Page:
Write to me with questions about Jewish customs and law, history, philosophy and tradition for answers from a Conservative perspective or conversion. I am a graduate of The Jewish Theological Seminary and a member of the Conservative Rabbinical Assembly. Having served in congregational pulpits since 1970, I now am President of the Foundation For Family Education, Inc. a non-profit educational endeavor. I established it to create new formats of hands-on programs and provide free educational downloads at www.jewishfreeware.org. In addition to general informational questions I welcome your questions about programs for social action, outreach to dual-faith families, inter-faith clergy projects, healing services, education for conversion, adult education for the congregation and the community. If you have questions about Informal and Formal Education I am ready to share my extensive experience with Youth Activities, Camping and Religious School/Hebrew High School on a congregational, community and national/international level.
I have served on the National Youth Commission for more than 25 years and serve on the Boards of the Conservative Zionist movement MERCAZ and the World Council of Synagogues. I have always dual-families and taught candidates for conversion with a great sense of fulfillment. I am very proud of 25 years on the Jewish camping staff of Camps Ramah. My greatest source of pride is my family! Ask me about them, please!:-)
I have always enjoyed sharing my enthusiasm for learning about our Jewish heritage with members of the Jewish community and with others who are interested in our tradition. I have always enjoyed asking questions, and I appreciate the opportunity to research answers to answer the questions of others - that's a special opportunity and blessing.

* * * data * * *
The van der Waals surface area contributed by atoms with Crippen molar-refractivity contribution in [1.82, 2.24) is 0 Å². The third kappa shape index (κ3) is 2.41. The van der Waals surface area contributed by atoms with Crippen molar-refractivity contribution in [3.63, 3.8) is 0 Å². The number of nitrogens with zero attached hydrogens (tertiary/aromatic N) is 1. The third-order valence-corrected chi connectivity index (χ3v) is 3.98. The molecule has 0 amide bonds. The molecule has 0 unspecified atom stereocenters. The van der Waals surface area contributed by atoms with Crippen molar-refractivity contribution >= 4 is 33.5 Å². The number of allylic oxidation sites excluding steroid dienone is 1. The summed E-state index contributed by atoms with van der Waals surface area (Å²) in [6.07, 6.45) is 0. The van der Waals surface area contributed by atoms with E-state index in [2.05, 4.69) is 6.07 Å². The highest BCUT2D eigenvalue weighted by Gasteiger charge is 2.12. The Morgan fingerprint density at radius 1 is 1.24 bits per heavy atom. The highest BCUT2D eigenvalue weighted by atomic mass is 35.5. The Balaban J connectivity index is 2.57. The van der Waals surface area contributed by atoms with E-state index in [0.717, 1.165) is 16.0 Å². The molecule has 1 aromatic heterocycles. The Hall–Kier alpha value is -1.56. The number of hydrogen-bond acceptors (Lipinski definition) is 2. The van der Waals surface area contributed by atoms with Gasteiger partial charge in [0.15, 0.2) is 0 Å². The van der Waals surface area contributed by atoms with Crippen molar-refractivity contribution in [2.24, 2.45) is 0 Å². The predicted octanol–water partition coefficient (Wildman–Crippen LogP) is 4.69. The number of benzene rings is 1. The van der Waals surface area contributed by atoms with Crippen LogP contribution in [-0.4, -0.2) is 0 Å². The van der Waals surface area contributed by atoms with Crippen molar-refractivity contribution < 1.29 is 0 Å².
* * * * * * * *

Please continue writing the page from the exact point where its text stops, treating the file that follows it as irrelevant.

I enjoy most studying the classical texts - the primary text and commentaries - of our Rabbis and Sages carefully and closely, mining them for hints and bits about life as it was lived by Jews thousands of years ago, their questions and their problems as they searched for meaning in the face of challenge. It's like "literary archaeology."
I am fascinated by the fact that Jews have always had an enthusiasm about questioning their tradition, especially the texts (now written but have been oral and also in "scraps" of written records). I am impressed by our recovery from various resources - e.g. Cairo Geniza - the consistency of questions over the past several thousand years - generation after generation. People don't really change.
I am still hoping that as we continue to "dig" in the texts of our tradition and research the origins of early Christianity and Islam, we will discover much more than we know now about the origins of modern Judaism, Christianity and Islam.
|Alan||01/31/17||10||10||10||Rabbi........... thank you very much for that .....|
|Jen||01/01/17||10||10||10||Thank you very much for your kind .....|
|Lisa||11/16/16||10||10||10||Thank you very much for your prompt .....|
|Alex||08/09/16||9||10||10||I'm sorry, but I don't remember who .....|
Dear Robert, Thanks for writing. I've consulted with colleagues, most of whom have not reported seeing such metl boxes. But, no one could explain the custom. One suggestion seemed very insightful:
Dear Alan, Thanks for writing with obviously a current question. Speaking for myself as a Conservative Rabbi, firstly, let's acknowledge that the Torah period of time is quite different from now
Dear Anders, Sorry your followup became lost in "cyberspace" and I just received it. I apologize and hope you will forgive the system. 1. One can always ask another person to pray for you or someone
Dear Anders, Thank you for writing a most "complicated" and challenging, thoughtful question. I want to remind you that I am responding as a "Conservative Movement Masorti" Rabbi - which is neither
Dear Amanda, Thank you for writing. Your friendship is admirable. I only wish that a "quick book" existed but it doesn't - I'm sorry. Secondly, beware of the internet because too many different